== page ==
The coronavirus pandemic has re-emphasized the need for evidence-backed research in tackling health, economic, and socio-political issues in India, and across the world. Complex challenges arising out of the crisis will require holistic policy solutions, developed in consultation with civil society, academics, and industry. Given the far-reaching consequences of our decisions, and the diversity of stakeholders that need to be brought on board, how can we effectively employ rigorous, empirical research to tackle these challenges? In an increasingly saturated information space, how can we ensure that scientifically cogent and implementable steps are taken during times of crises?
Join us for the fourth Anahita Speaker Series session of 2020, as Shobhini Mukerji, executive director of J-PAL South Asia, draws on her decades-long experience of transforming research into action to help us understand how to best address the need for evidence-backed policy solutions during a global crisis.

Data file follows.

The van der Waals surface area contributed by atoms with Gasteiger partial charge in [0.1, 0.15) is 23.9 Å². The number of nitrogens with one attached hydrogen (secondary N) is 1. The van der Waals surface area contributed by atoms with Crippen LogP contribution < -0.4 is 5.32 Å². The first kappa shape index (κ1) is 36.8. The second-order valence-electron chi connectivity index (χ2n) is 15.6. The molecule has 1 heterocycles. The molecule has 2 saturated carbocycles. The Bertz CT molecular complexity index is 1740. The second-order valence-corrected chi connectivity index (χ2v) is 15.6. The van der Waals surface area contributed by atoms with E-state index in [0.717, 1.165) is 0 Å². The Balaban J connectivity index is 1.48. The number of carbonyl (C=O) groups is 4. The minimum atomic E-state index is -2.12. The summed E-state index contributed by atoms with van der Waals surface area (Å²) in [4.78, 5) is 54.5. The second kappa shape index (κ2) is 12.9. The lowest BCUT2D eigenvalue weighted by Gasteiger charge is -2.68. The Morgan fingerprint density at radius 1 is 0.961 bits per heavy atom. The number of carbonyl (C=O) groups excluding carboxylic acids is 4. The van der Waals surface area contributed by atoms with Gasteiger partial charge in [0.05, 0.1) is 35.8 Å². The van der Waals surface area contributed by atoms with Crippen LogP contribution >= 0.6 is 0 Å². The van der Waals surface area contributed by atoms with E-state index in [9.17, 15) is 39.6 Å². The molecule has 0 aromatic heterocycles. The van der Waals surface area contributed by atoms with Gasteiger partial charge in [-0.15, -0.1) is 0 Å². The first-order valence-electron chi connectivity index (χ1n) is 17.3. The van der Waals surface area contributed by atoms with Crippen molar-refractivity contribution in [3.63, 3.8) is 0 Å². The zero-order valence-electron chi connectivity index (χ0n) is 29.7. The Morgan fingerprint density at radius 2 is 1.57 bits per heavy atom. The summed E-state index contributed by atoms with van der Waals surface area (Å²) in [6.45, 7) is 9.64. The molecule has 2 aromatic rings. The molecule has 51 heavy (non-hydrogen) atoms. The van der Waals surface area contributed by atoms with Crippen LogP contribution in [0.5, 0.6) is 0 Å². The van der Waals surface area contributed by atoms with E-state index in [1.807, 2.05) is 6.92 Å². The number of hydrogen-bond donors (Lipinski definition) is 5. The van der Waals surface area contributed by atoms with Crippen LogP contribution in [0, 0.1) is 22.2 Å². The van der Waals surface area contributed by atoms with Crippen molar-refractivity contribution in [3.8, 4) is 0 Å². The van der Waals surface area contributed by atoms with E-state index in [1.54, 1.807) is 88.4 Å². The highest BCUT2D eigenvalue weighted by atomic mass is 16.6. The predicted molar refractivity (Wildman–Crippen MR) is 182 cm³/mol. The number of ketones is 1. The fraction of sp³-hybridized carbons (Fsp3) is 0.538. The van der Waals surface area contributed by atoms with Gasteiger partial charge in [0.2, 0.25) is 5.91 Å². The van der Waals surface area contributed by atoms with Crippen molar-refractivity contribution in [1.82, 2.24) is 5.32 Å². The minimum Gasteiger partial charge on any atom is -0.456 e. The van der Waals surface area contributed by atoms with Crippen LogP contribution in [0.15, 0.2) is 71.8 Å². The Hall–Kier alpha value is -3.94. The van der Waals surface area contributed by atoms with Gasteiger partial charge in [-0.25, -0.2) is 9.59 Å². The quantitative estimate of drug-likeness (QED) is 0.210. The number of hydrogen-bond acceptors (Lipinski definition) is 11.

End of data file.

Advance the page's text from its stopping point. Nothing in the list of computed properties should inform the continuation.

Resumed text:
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Shobhini Mukerji is the executive director of the Jameel Poverty Action Lab (J-PAL)’s South Asia office. J-PAL started as a center at the economics department of Massachusetts Institute of Technology (MIT) to improve the effectiveness of anti-poverty programs by providing policymakers with clear scientific evidence on what works and not in the fight against global poverty. As the CEO of J-PAL’s largest office, hosted by IFMR, Shobhini’s work involves providing technical, administrative, financial and strategic oversight to the multi-sector research, policy and training engagements across India and the South Asia region. She works closely with donors, policymakers, civil society partners, and research institutions to promote collaborations to increase the use of evidence in decision-making and scale-ups of successful social programs. Shobhini has extensive research and evaluation experience, ranging from designing and managing large scale primary data collection and analysis, to providing advice to organizations and governments on research design, monitoring, and evaluation strategies. Her research includes recently published papers on primary education interventions in India found to be highly impactful and at the stages of being scaled up across several Indian states and in parts of Africa, to reach over 40 million children.
Upasana Sharma is a research assistant at Carnegie India.